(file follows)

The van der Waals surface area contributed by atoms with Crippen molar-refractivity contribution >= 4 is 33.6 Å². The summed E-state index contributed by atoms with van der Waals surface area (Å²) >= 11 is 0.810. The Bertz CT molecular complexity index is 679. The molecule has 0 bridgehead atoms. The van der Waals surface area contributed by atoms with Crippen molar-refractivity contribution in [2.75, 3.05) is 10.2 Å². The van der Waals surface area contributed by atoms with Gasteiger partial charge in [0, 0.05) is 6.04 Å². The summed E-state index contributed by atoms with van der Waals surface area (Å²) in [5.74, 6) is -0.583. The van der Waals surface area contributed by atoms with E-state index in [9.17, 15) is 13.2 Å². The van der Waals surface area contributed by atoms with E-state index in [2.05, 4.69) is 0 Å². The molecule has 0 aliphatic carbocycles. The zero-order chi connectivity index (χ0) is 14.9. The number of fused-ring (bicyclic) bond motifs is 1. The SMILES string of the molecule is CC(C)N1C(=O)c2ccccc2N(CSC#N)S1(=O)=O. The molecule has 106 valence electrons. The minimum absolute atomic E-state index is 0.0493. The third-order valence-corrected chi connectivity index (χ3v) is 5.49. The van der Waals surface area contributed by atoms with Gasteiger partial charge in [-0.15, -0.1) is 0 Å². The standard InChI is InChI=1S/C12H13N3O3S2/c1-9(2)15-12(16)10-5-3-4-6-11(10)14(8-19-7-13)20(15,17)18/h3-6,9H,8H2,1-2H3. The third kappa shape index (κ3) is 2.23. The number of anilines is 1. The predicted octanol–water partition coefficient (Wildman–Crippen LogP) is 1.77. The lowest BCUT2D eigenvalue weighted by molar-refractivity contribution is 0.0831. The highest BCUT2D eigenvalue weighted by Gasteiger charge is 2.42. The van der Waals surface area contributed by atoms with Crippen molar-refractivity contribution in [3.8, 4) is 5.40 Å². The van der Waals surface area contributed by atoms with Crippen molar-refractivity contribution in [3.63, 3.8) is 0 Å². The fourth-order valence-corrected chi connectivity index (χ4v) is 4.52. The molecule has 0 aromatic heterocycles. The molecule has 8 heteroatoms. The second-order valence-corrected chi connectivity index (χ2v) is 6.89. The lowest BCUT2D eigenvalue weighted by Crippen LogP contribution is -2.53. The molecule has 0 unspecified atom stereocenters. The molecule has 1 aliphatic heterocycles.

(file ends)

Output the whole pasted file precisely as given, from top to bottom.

The van der Waals surface area contributed by atoms with Crippen molar-refractivity contribution >= 4 is 33.6 Å². The summed E-state index contributed by atoms with van der Waals surface area (Å²) >= 11 is 0.810. The Bertz CT molecular complexity index is 679. The molecule has 0 bridgehead atoms. The van der Waals surface area contributed by atoms with Crippen molar-refractivity contribution in [2.75, 3.05) is 10.2 Å². The van der Waals surface area contributed by atoms with Gasteiger partial charge in [0, 0.05) is 6.04 Å². The summed E-state index contributed by atoms with van der Waals surface area (Å²) in [5.74, 6) is -0.583. The van der Waals surface area contributed by atoms with E-state index in [9.17, 15) is 13.2 Å². The van der Waals surface area contributed by atoms with E-state index in [2.05, 4.69) is 0 Å². The molecule has 0 aliphatic carbocycles. The zero-order chi connectivity index (χ0) is 14.9. The number of fused-ring (bicyclic) bond motifs is 1. The SMILES string of the molecule is CC(C)N1C(=O)c2ccccc2N(CSC#N)S1(=O)=O. The molecule has 106 valence electrons. The minimum absolute atomic E-state index is 0.0493. The third-order valence-corrected chi connectivity index (χ3v) is 5.49. The van der Waals surface area contributed by atoms with Gasteiger partial charge in [-0.15, -0.1) is 0 Å². The standard InChI is InChI=1S/C12H13N3O3S2/c1-9(2)15-12(16)10-5-3-4-6-11(10)14(8-19-7-13)20(15,17)18/h3-6,9H,8H2,1-2H3. The third kappa shape index (κ3) is 2.23. The number of anilines is 1. The predicted octanol–water partition coefficient (Wildman–Crippen LogP) is 1.77. The lowest BCUT2D eigenvalue weighted by molar-refractivity contribution is 0.0831. The highest BCUT2D eigenvalue weighted by Gasteiger charge is 2.42. The van der Waals surface area contributed by atoms with Crippen molar-refractivity contribution in [3.8, 4) is 5.40 Å². The van der Waals surface area contributed by atoms with Crippen molar-refractivity contribution in [3.63, 3.8) is 0 Å². The fourth-order valence-corrected chi connectivity index (χ4v) is 4.52. The molecule has 0 aromatic heterocycles. The molecule has 8 heteroatoms. The second-order valence-corrected chi connectivity index (χ2v) is 6.89. The lowest BCUT2D eigenvalue weighted by Crippen LogP contribution is -2.53. The molecule has 0 unspecified atom stereocenters. The molecule has 1 aliphatic heterocycles.